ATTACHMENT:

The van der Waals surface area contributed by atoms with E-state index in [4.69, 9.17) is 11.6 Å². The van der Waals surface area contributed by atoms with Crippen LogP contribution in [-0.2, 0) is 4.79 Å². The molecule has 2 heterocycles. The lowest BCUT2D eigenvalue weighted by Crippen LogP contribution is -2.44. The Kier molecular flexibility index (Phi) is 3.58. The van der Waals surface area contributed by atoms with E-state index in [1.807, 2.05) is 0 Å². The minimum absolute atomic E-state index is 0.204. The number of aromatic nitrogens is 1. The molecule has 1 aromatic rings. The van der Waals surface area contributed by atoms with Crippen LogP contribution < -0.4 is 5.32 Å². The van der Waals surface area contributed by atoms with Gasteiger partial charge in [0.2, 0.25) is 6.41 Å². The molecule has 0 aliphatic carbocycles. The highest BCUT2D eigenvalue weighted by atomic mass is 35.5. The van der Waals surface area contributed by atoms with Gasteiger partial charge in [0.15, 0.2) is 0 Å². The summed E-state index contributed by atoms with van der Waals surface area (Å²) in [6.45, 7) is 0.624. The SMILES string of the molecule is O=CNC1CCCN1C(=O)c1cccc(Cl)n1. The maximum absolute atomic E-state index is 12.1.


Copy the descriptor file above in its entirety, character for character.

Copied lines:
The van der Waals surface area contributed by atoms with E-state index in [4.69, 9.17) is 11.6 Å². The van der Waals surface area contributed by atoms with Crippen LogP contribution in [-0.2, 0) is 4.79 Å². The molecule has 2 heterocycles. The lowest BCUT2D eigenvalue weighted by Crippen LogP contribution is -2.44. The Kier molecular flexibility index (Phi) is 3.58. The van der Waals surface area contributed by atoms with E-state index in [1.807, 2.05) is 0 Å². The minimum absolute atomic E-state index is 0.204. The number of aromatic nitrogens is 1. The molecule has 1 aromatic rings. The van der Waals surface area contributed by atoms with Crippen LogP contribution < -0.4 is 5.32 Å². The van der Waals surface area contributed by atoms with Gasteiger partial charge in [0.2, 0.25) is 6.41 Å². The molecule has 0 aliphatic carbocycles. The highest BCUT2D eigenvalue weighted by atomic mass is 35.5. The van der Waals surface area contributed by atoms with Gasteiger partial charge in [0.15, 0.2) is 0 Å². The summed E-state index contributed by atoms with van der Waals surface area (Å²) in [6.45, 7) is 0.624. The SMILES string of the molecule is O=CNC1CCCN1C(=O)c1cccc(Cl)n1. The maximum absolute atomic E-state index is 12.1.